Politics and Demons: The Infernal Battalion by Django Wexler

The Infernal Battalion is the fifth and final volume of Django Wexler’s excellent Shadow Campaigns series, an epic gunpowder fantasy that made the unusual decision of introducing its world-threatening fantasy evil at the end of volume four.

A strange choice, you might think—but for Wexler’s series it works exceedingly well, introducing a massively disruptive element into the political situation just as the revolutionary politics and military campaigns have begun to stabilise. The introduction of a demon that grows by taking over people’s minds—a smart demon, a demon imprisoned for hundreds of years whose only goal is to never be imprisoned in one single body again—presents Wexler’s characters with a whole new challenge.

Especially since many of them don’t yet know that the demon exists.

The Beast, an ancient demon once imprisoned by the Priests of the Black in the fortress-city of Elysium, has got loose. Its first victims are its once-captors, and as it absorbs mind after mind, it spreads like a plague. Winter Ihernglass carries the demon Infernivore, a demon that eats other demons. It makes her the Beast’s only real threat. She came face-to-face with it in Elysium and barely escaped with her life. The armies of the Beast are between her and her allies (and her lover, an officer in the Girls’ Own Battalion called Cyte) in the south, whom she’ll need if she’s to stand any chance of saving the world. She has a desperate race south through hostile territory in front of her, with only a handful of travelling companions. And even if she arrives in time, she might not survive a confrontation with the heart of the Beast.

In Vordan, Queen Raesinia Orboan and General Marcus d’Ivoire receive distressing news: legendary general Janus bet Vhalnich has declared himself rightful Emperor of Vordan and placed himself at the head of an army. Unbeknownst to them, Vhalnich has been taken over by the Beast—but what they do know is bad enough. Vordan’s parliament overrules Raesinia and puts an inexperienced general in charge, passing over Marcus because of his long service and friendship with Vhalnich. Marcus is sent into the field under the command of a man he can’t trust, facing a former friend and an acknowledged military genius across the battlefield.

Meanwhile, determined to do everything in her power to preserve her country—and Marcus, her lover—Raesinia departs for the rich trading nation of Borel, intending to hammer out an agreement for military assistance. But the Borelgai notables are holding grudges over Vordan’s repudiated debts, and Raesinia soon finds herself mired in intrigue, pressured by the Borel king to accept a marriage to his unhappy second son as the price for a modicum of aid. Fortunately, Raesinia has an economic genius in her entourage. Unfortunately, she’s running out of time.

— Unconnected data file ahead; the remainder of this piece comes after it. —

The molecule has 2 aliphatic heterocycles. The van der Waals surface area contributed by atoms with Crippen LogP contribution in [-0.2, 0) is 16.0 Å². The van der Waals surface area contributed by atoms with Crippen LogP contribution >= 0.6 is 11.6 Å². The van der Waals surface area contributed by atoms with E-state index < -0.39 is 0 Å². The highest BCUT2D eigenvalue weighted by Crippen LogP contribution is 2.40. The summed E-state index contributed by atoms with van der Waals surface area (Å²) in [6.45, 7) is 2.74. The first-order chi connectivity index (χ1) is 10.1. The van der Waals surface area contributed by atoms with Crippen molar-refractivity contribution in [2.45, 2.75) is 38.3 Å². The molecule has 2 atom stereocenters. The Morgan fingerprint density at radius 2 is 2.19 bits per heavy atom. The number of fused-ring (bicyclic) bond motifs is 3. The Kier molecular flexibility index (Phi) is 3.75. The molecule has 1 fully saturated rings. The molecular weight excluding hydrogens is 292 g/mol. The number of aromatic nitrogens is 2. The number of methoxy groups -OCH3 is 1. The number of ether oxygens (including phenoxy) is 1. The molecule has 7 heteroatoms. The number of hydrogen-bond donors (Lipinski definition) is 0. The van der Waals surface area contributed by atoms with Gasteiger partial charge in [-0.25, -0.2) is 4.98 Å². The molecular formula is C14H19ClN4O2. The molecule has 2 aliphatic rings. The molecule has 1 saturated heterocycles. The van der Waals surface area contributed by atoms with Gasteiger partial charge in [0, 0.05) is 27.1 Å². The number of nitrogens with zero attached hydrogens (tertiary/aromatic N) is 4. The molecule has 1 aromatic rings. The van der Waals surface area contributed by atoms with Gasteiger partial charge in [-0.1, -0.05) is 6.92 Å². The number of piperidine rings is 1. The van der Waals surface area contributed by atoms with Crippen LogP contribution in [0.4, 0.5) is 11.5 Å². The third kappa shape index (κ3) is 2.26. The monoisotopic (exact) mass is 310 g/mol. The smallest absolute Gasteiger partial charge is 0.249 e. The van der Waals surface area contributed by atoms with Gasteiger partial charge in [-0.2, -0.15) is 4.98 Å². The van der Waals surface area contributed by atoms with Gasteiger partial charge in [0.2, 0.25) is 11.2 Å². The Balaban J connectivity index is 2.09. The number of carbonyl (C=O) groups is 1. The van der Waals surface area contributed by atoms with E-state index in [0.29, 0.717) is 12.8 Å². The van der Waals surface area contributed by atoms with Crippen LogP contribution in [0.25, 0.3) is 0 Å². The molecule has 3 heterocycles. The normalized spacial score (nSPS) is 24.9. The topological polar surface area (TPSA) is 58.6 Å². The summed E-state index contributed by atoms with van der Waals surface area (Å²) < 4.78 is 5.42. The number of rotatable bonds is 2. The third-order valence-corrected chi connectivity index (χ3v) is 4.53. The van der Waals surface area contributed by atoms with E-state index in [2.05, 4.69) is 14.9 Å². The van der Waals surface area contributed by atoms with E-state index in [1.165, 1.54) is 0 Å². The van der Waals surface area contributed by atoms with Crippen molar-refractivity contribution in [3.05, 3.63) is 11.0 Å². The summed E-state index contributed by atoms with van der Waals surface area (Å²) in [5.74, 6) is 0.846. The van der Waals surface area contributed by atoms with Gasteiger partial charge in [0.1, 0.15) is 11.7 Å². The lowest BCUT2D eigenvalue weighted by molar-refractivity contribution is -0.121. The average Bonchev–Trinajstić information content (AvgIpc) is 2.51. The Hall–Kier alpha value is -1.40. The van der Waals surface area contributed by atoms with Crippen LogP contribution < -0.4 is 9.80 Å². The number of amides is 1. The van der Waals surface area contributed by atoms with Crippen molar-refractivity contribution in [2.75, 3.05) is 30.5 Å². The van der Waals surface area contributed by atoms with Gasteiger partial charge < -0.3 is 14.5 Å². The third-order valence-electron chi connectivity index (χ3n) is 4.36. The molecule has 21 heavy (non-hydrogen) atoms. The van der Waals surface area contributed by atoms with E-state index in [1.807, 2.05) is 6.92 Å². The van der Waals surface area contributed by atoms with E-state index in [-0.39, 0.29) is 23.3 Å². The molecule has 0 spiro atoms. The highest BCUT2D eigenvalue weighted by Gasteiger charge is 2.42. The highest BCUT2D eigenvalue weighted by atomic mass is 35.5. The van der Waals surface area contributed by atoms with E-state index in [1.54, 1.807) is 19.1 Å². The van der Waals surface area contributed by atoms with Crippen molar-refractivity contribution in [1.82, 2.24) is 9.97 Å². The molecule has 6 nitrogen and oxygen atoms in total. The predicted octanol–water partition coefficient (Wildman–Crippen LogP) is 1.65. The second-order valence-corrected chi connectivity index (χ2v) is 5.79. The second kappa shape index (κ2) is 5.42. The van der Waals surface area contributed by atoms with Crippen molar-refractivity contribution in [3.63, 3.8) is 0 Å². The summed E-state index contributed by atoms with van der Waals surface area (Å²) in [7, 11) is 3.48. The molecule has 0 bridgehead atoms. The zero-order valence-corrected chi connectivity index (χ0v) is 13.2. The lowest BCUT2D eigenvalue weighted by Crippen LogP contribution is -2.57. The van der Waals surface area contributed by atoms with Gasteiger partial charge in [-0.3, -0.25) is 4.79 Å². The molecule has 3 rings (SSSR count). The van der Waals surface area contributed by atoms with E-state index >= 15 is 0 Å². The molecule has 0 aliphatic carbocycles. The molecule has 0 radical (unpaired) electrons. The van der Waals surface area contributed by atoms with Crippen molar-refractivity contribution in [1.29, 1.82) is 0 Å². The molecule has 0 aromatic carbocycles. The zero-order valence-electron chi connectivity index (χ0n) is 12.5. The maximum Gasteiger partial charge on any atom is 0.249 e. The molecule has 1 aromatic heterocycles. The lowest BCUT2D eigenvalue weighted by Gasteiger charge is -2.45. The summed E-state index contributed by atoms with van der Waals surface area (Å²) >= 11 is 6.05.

The Infernal Battalion combines all the best elements of the Shadow Campaigns series. Here we have magic front and centre, even more so than in previous volumes. And we have the political manoeuvring that came to the forefront during The Shadow Throne, as Raesinia intrigues for her country’s benefit—and for her own happiness—as well as Wexler’s trademark compelling military action, as Marcus leads troops in desperate actions to delay Vhalnich’s advance on Vordan City. Marcus also has to grapple with his residual chauvinism, as his command includes the Girls’ Own Battalion—Winter’s former command.

But throughout Wexler’s epic series, the most striking, most compelling element of his work has been his characters. And that’s even more true here. Winter’s struggle with trauma, with grief and responsibility, is the most viscerally compelling part of her trek through the frozen north—and that’s before she learns another secret about her past. Raesinia’s determination to find the best path for her people, and to balance that against the constraints of her position and her desire for her own happiness, is gripping. And Marcus comes into his own as a commander who can hold the line even against a much-admired genius, and who fights past his prejudices to give his female officers and troops the chance to work on equal terms with their male comrades. Five books’ worth of character development and struggle pay off in The Infernal Battalion‘s explosive climax and conclusion: Wexler more than pays off his series’ promissory notes.

The Infernal Battalion is a glorious, tense, fantastic ride to an enormously satisfying conclusion. It’s hard to imagine Wexler could’ve written a better finale for the Shadow Campaigns. I loved this series, and the ending did not let me down.

The Infernal Battalion is available January 9th from Ace.

Liz Bourke is a cranky queer person who reads books. She holds a Ph.D in Classics from Trinity College, Dublin. Her first book, Sleeping With Monsters, a collection of reviews and criticism, is out now from Aqueduct Press. Find her at her blog, where she’s been known to talk about even more books thanks to her Patreon supporters. Or find her at her Twitter. She supports the work of the Irish Refugee Council and the Abortion Rights Campaign.


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